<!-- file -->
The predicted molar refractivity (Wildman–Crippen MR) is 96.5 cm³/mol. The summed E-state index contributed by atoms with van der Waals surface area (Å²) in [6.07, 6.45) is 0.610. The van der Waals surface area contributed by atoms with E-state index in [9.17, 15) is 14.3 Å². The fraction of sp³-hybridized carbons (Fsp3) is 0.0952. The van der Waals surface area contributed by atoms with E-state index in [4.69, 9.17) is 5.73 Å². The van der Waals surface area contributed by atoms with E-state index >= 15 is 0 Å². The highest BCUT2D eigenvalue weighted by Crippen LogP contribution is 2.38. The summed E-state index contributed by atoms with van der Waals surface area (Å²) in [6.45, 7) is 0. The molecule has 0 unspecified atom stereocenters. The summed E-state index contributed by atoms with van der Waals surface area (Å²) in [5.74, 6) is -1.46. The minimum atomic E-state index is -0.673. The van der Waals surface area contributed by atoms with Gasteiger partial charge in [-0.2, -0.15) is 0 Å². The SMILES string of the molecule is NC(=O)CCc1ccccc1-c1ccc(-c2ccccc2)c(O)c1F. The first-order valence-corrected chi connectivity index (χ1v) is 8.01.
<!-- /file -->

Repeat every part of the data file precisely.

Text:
The predicted molar refractivity (Wildman–Crippen MR) is 96.5 cm³/mol. The summed E-state index contributed by atoms with van der Waals surface area (Å²) in [6.07, 6.45) is 0.610. The van der Waals surface area contributed by atoms with E-state index in [9.17, 15) is 14.3 Å². The fraction of sp³-hybridized carbons (Fsp3) is 0.0952. The van der Waals surface area contributed by atoms with E-state index in [4.69, 9.17) is 5.73 Å². The van der Waals surface area contributed by atoms with E-state index >= 15 is 0 Å². The highest BCUT2D eigenvalue weighted by Crippen LogP contribution is 2.38. The summed E-state index contributed by atoms with van der Waals surface area (Å²) in [6.45, 7) is 0. The molecule has 0 unspecified atom stereocenters. The summed E-state index contributed by atoms with van der Waals surface area (Å²) in [5.74, 6) is -1.46. The minimum atomic E-state index is -0.673. The van der Waals surface area contributed by atoms with Gasteiger partial charge in [-0.2, -0.15) is 0 Å². The SMILES string of the molecule is NC(=O)CCc1ccccc1-c1ccc(-c2ccccc2)c(O)c1F. The first-order valence-corrected chi connectivity index (χ1v) is 8.01.